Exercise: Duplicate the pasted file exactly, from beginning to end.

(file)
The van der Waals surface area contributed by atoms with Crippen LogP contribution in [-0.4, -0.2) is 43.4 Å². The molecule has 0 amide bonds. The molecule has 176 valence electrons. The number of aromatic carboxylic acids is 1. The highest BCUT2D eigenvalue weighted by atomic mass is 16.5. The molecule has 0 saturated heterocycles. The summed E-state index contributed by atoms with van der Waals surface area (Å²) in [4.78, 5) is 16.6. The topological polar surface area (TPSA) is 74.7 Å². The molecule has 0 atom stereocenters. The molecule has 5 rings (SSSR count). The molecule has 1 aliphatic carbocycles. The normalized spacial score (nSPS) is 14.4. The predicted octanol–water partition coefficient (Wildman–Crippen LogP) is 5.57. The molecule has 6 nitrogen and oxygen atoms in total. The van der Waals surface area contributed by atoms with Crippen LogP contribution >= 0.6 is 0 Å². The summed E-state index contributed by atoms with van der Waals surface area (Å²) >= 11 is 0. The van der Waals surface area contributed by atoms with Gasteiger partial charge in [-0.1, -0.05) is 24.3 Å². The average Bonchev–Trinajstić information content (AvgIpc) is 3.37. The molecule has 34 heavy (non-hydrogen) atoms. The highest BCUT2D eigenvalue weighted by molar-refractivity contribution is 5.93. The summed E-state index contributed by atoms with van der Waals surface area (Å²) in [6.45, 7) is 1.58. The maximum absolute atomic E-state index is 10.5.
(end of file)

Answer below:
The van der Waals surface area contributed by atoms with Crippen LogP contribution in [-0.4, -0.2) is 43.4 Å². The molecule has 0 amide bonds. The molecule has 176 valence electrons. The number of aromatic carboxylic acids is 1. The highest BCUT2D eigenvalue weighted by atomic mass is 16.5. The molecule has 0 saturated heterocycles. The summed E-state index contributed by atoms with van der Waals surface area (Å²) in [4.78, 5) is 16.6. The topological polar surface area (TPSA) is 74.7 Å². The molecule has 0 atom stereocenters. The molecule has 5 rings (SSSR count). The molecule has 1 aliphatic carbocycles. The normalized spacial score (nSPS) is 14.4. The predicted octanol–water partition coefficient (Wildman–Crippen LogP) is 5.57. The molecule has 6 nitrogen and oxygen atoms in total. The van der Waals surface area contributed by atoms with Crippen LogP contribution >= 0.6 is 0 Å². The summed E-state index contributed by atoms with van der Waals surface area (Å²) >= 11 is 0. The van der Waals surface area contributed by atoms with Gasteiger partial charge in [-0.1, -0.05) is 24.3 Å². The average Bonchev–Trinajstić information content (AvgIpc) is 3.37. The molecule has 34 heavy (non-hydrogen) atoms. The highest BCUT2D eigenvalue weighted by molar-refractivity contribution is 5.93. The summed E-state index contributed by atoms with van der Waals surface area (Å²) in [6.45, 7) is 1.58. The maximum absolute atomic E-state index is 10.5.